This journal article outlines findings from two studies of the Youth, Media & Wellbeing Research Lab at the Wellesley Centers for Women. In these two studies, Dr. Charmaraman, Richer, and Dr. Moreno sought to understand the association between playing violent or age-inappropriate online games and behavioral health outcomes for early adolescents. To that end, they surveyed two different groups of middle school students in the northeast U.S. who represented a range of school sizes, races and ethnicities, and socioeconomic statuses about their gaming behaviors, health, and social media use
The first study showed that middle school students who played high-risk games – as measured by maturity and violence level – reported higher depressive symptoms and problematic internet behaviors, less sleep, more time spent playing games, and higher frequency of checking social media than non-gaming students. Those who played high-risk games were less likely to play alone and to play with strangers than those who played minimal-risk games.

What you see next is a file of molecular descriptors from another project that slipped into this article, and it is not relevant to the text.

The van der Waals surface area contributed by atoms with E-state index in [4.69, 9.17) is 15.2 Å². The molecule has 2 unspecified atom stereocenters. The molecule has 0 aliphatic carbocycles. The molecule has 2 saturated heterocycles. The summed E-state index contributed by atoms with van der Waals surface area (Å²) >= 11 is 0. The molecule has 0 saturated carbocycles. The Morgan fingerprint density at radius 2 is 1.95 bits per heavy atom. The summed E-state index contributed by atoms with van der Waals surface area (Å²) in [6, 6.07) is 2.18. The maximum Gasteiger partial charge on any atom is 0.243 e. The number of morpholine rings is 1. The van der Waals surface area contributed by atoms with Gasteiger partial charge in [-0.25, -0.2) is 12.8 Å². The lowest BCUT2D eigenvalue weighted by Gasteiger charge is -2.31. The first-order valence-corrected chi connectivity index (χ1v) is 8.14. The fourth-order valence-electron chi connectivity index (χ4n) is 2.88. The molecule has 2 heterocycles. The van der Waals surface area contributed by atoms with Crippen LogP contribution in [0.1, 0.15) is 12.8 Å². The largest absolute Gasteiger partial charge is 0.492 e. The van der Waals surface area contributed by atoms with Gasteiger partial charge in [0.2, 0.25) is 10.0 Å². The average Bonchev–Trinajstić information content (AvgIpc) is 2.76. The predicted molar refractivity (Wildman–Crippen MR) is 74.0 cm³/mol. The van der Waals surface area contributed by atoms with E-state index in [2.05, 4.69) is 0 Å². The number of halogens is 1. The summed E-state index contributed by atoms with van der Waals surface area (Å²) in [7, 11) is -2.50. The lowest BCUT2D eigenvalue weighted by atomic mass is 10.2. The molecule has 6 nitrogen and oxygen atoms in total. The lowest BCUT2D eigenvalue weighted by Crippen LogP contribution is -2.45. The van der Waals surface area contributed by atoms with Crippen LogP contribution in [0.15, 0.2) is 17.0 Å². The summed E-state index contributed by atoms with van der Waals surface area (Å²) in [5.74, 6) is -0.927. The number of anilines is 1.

Similar to the first study, the second study showed that those who played high-risk games spent significantly more time playing games, were more interactive with other players, and had poorer sleep outcomes than non-high-risk gamers. Additionally, playing high-risk games had significantly different social impacts compared to less-risky gaming, including spending more money on games, spending less time on homework and with family, or skipping meals due to gaming.
The content of video games and the amount of online social interaction associated with gaming play a strong role in behavioral health and social impacts within families. These results can inform guidelines to intervene when problematic behaviors emerge.